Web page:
Bell & Howell: The King of Home-Eight Movies

Admit it: in today’s plasma-centric, ultra high-def, 7.1 surround sound three-dimensional home theater world we inhabit, there is something almost achingly beautiful about viewing old 8mm home movies from the 1950s, 60s and 70s. About seeing our childhood memories silently unfold in all their grainy, blurry, jittery, over-exposed glory, with no soundtrack other than than the staccato click-clattering of the projector.  The company that made many of those campy 8mm home movies possible was Chicago-based Bell & Howell.  Home movies on 8mm had been around since the 1930s but erupted in popularity with the post-World War II baby boom. If your parents still have dusty reels of old 8mm home movies stacked in the attic, chances are good they were either taken on a Bell & Howell movie camera or displayed on a Bell & Howell projector.  Indeed, it was a Bell & Howell camera in the hands of Abraham Zapruder that captured the JFK assassination in Dallas – probably the most infamous 26 seconds of film in history: Zapruder\’s Bell & Howell

After years of declining margins due to competition from Japan, in 1979 the company exited the amateur filmmaking business it had once dominated. Thus began a rather rapid dilution of the brand.   By the time the company was purchased in a leveraged buyout in the mid-1980s, the company had made 36 acquisitions in about a dozen years, 35 of which reportedly proved less-than-satisfactory.  The company that had once had a sharp focus on what it did better than anyone else had become a bloated conglomerate with interests as far ranging as vocational schools and mail sorting equipment, and, intriguingly, even personal computers.  Check this out: Bell&Howell Computer

One of the more collectable B&Hs is this 1974 sound camera: 1974 B&H. In today’s high-tech world of high-def camcorders and blue-ray discs, it’s easy to forget that until the advent of the camcorder and VCR in the 1980s the vast majority of home movies were silent films! Personally, I think that only adds to their charm.

Give the strong equity of the brand it had spent decades building for its core amateur film business, it seems curious that Bell & Howell chose not to preserve its unique identity.  Certainly it must have had at least as much awareness among enthusiasts as Kodak well into the 1970s.  For a brand that was synonymous with “home movies”, it seems it would have been a natural to help guide consumers in making the transition from film to videotape.  Yet, to my knowledge, no consumer camcorder or VCR ever featured the Bell &Howell brand. Although they did play in videotape early on, at least on the commercial side — as this 1968 users manual attests: 1968 Bell & Howell Videotape Recorder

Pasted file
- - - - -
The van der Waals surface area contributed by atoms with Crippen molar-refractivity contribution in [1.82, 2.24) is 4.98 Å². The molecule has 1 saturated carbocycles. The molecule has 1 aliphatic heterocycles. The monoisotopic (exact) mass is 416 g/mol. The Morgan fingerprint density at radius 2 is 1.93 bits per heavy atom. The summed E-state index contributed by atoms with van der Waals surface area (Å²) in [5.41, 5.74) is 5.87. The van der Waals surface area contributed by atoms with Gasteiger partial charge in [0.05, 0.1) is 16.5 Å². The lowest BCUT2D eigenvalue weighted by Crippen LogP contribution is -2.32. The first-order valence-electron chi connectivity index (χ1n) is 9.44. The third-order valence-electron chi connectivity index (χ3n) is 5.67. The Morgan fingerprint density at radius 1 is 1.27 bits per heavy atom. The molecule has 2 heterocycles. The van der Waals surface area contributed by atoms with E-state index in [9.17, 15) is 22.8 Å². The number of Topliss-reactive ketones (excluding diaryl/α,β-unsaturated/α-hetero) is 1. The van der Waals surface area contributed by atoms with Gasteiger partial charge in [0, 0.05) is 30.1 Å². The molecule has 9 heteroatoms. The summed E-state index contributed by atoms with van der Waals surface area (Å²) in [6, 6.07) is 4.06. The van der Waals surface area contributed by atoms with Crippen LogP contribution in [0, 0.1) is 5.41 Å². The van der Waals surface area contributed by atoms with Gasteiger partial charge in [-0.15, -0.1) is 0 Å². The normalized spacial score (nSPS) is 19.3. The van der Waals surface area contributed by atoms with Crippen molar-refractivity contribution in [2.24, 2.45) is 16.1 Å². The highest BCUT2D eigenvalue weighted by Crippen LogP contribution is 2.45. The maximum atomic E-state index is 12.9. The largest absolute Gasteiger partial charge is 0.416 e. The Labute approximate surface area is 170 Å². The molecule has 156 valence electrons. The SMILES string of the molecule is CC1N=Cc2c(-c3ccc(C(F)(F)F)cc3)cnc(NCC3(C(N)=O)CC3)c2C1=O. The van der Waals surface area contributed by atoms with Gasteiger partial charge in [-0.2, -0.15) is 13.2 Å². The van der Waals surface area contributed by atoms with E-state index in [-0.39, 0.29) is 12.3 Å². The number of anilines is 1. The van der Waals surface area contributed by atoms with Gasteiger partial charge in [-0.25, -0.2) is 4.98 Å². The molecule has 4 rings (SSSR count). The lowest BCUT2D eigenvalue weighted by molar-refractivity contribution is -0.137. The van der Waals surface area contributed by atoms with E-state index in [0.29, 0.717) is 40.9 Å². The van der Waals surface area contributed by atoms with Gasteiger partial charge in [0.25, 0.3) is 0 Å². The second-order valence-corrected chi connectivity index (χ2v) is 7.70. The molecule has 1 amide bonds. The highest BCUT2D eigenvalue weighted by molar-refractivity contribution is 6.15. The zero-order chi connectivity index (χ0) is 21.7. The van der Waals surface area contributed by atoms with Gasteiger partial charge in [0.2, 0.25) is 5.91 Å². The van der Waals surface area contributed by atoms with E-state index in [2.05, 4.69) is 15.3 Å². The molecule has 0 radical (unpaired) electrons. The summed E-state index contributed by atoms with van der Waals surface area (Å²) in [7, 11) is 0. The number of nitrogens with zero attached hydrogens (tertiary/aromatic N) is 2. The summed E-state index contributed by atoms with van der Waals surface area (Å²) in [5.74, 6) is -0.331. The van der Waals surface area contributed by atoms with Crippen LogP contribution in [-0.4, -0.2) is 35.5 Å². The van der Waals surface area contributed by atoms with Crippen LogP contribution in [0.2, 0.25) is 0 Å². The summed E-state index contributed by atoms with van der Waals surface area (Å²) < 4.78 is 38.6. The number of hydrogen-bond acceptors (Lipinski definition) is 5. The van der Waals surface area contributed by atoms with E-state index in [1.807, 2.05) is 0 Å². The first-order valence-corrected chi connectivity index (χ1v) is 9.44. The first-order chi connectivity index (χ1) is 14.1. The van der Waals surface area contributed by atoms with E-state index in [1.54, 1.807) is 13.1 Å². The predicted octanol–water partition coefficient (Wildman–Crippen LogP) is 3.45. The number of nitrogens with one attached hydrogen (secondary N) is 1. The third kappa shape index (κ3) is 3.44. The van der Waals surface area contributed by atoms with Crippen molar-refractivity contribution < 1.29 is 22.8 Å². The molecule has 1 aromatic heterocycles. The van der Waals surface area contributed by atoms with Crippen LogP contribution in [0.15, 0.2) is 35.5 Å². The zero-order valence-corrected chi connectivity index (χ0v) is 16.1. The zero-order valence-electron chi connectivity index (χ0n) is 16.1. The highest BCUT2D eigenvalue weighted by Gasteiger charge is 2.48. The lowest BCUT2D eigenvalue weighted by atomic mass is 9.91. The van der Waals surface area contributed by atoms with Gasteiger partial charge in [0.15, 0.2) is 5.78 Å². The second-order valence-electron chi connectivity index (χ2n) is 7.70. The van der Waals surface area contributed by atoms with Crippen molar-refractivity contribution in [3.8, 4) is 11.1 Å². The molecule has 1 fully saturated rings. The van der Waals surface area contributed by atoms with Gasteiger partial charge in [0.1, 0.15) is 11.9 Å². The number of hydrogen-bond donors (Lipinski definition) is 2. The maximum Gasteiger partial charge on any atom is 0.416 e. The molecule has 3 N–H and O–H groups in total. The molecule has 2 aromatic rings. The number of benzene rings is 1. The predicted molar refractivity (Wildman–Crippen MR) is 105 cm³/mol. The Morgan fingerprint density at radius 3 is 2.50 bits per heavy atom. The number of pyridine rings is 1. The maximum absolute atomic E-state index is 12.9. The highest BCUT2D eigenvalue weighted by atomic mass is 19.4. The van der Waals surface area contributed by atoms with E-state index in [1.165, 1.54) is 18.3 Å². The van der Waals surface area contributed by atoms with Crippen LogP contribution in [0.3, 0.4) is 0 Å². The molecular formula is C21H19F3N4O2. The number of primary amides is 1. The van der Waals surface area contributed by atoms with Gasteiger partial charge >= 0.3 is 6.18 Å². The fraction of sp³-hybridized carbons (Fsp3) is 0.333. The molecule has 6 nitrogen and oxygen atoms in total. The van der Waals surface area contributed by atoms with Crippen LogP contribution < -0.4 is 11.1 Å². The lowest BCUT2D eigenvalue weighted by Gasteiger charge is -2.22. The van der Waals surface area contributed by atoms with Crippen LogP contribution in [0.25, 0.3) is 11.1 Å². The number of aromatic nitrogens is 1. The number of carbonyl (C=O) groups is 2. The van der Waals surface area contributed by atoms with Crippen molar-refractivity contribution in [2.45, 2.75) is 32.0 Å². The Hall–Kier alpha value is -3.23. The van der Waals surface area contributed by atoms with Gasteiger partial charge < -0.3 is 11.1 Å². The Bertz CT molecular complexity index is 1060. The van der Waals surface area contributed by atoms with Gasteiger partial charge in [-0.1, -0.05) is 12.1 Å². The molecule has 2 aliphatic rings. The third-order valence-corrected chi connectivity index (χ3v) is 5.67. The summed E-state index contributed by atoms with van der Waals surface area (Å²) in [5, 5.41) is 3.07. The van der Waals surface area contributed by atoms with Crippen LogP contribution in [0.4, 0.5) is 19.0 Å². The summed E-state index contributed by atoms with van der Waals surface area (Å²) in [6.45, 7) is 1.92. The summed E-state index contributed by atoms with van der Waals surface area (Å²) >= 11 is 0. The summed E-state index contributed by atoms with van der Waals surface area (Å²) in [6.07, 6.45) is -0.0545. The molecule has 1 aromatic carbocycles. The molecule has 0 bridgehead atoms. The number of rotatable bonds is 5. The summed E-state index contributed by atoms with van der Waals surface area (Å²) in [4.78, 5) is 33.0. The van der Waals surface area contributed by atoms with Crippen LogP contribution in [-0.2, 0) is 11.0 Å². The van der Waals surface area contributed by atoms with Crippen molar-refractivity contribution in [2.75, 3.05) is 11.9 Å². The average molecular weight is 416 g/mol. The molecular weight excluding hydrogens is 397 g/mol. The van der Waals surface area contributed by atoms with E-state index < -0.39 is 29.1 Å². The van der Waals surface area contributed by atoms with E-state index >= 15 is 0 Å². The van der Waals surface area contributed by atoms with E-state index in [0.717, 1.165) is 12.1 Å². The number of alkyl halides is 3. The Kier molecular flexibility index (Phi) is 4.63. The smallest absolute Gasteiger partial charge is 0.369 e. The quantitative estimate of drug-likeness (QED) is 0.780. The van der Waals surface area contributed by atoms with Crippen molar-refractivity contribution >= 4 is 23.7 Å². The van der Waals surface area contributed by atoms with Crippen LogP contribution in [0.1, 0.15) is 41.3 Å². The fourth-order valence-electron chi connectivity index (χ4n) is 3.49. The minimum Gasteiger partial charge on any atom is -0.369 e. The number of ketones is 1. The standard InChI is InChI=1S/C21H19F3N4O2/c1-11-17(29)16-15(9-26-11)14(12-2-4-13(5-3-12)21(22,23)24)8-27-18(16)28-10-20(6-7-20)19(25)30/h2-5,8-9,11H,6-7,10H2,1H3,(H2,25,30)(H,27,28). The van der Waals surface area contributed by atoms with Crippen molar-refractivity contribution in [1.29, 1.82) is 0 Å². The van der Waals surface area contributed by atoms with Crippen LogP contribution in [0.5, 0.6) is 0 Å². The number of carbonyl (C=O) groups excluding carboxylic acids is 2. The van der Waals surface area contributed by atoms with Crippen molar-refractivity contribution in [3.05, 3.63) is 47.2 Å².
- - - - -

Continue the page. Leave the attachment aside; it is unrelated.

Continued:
Bell & Howell, once the serial acquirer of more than 100 companies, itself became the target of a leveraged buyout in the mid-1980s. In 2001 it became ProQuest and since then the Bell & Howell brand has been sliced and diced across so many different products, services and companies it has become utterly undifferentiated.  Example: http://www.bellandhowell.com takes you to a German company called bowebellhowellthat apparently bought out some of B&H’s document preparation and mailing equipment subsidiaries in 2003.

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5 Comments on “Bell & Howell: The King of Home-Eight Movies”


  1. […] 9, 2008 in Home movies | Tags: Cameras | by dwswanson The Brand Museum blog looks at the rise and fall of Bell & […]

  2. Albis Says:

    Bell & Howell 4 head HI FI model # JSK 20925 is a vcr which i still own. I bought it only because it was Bell & Howell.

  3. Pence Bollinger Says:

    Would you happen to still have the owners manual for your Bell and Howell VCR?

  4. Ron Long Says:

    I have a pristine 8mm movie camera that has been stored for more than 40 years. I would like to donate it to a musume.
    What say ye?


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